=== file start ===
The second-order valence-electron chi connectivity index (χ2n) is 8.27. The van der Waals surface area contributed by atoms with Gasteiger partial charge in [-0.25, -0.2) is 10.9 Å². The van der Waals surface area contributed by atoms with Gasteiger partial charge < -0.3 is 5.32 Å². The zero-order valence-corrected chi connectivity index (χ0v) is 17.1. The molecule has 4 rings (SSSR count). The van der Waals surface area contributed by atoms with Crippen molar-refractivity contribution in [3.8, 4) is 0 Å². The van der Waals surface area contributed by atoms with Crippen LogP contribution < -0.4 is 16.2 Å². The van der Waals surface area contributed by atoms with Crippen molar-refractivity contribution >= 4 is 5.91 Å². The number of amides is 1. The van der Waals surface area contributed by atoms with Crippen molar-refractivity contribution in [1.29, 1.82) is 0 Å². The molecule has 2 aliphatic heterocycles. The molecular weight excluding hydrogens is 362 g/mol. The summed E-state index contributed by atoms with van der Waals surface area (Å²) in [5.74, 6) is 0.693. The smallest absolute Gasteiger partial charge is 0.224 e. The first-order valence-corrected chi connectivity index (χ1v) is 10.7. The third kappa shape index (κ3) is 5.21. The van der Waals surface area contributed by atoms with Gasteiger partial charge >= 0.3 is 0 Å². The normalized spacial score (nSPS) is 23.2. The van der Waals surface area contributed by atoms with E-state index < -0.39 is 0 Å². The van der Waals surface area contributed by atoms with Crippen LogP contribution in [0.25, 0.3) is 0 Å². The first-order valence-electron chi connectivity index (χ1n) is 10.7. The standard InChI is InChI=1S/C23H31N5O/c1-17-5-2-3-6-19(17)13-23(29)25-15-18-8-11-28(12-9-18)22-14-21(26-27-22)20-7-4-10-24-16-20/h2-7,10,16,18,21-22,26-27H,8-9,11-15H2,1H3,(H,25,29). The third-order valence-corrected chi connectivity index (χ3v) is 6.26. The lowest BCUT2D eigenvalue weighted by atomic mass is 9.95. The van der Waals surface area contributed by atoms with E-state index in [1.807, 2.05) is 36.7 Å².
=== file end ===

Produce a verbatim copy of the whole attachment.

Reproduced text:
The second-order valence-electron chi connectivity index (χ2n) is 8.27. The van der Waals surface area contributed by atoms with Gasteiger partial charge in [-0.25, -0.2) is 10.9 Å². The van der Waals surface area contributed by atoms with Gasteiger partial charge < -0.3 is 5.32 Å². The zero-order valence-corrected chi connectivity index (χ0v) is 17.1. The molecule has 4 rings (SSSR count). The van der Waals surface area contributed by atoms with Crippen molar-refractivity contribution in [3.8, 4) is 0 Å². The van der Waals surface area contributed by atoms with Crippen LogP contribution < -0.4 is 16.2 Å². The van der Waals surface area contributed by atoms with Crippen molar-refractivity contribution >= 4 is 5.91 Å². The number of amides is 1. The van der Waals surface area contributed by atoms with Crippen molar-refractivity contribution in [1.29, 1.82) is 0 Å². The molecule has 2 aliphatic heterocycles. The molecular weight excluding hydrogens is 362 g/mol. The summed E-state index contributed by atoms with van der Waals surface area (Å²) in [5.74, 6) is 0.693. The smallest absolute Gasteiger partial charge is 0.224 e. The first-order valence-corrected chi connectivity index (χ1v) is 10.7. The third kappa shape index (κ3) is 5.21. The van der Waals surface area contributed by atoms with Gasteiger partial charge >= 0.3 is 0 Å². The normalized spacial score (nSPS) is 23.2. The van der Waals surface area contributed by atoms with E-state index < -0.39 is 0 Å². The van der Waals surface area contributed by atoms with Crippen LogP contribution in [0.25, 0.3) is 0 Å². The first-order valence-electron chi connectivity index (χ1n) is 10.7. The standard InChI is InChI=1S/C23H31N5O/c1-17-5-2-3-6-19(17)13-23(29)25-15-18-8-11-28(12-9-18)22-14-21(26-27-22)20-7-4-10-24-16-20/h2-7,10,16,18,21-22,26-27H,8-9,11-15H2,1H3,(H,25,29). The third-order valence-corrected chi connectivity index (χ3v) is 6.26. The lowest BCUT2D eigenvalue weighted by atomic mass is 9.95. The van der Waals surface area contributed by atoms with E-state index in [1.807, 2.05) is 36.7 Å².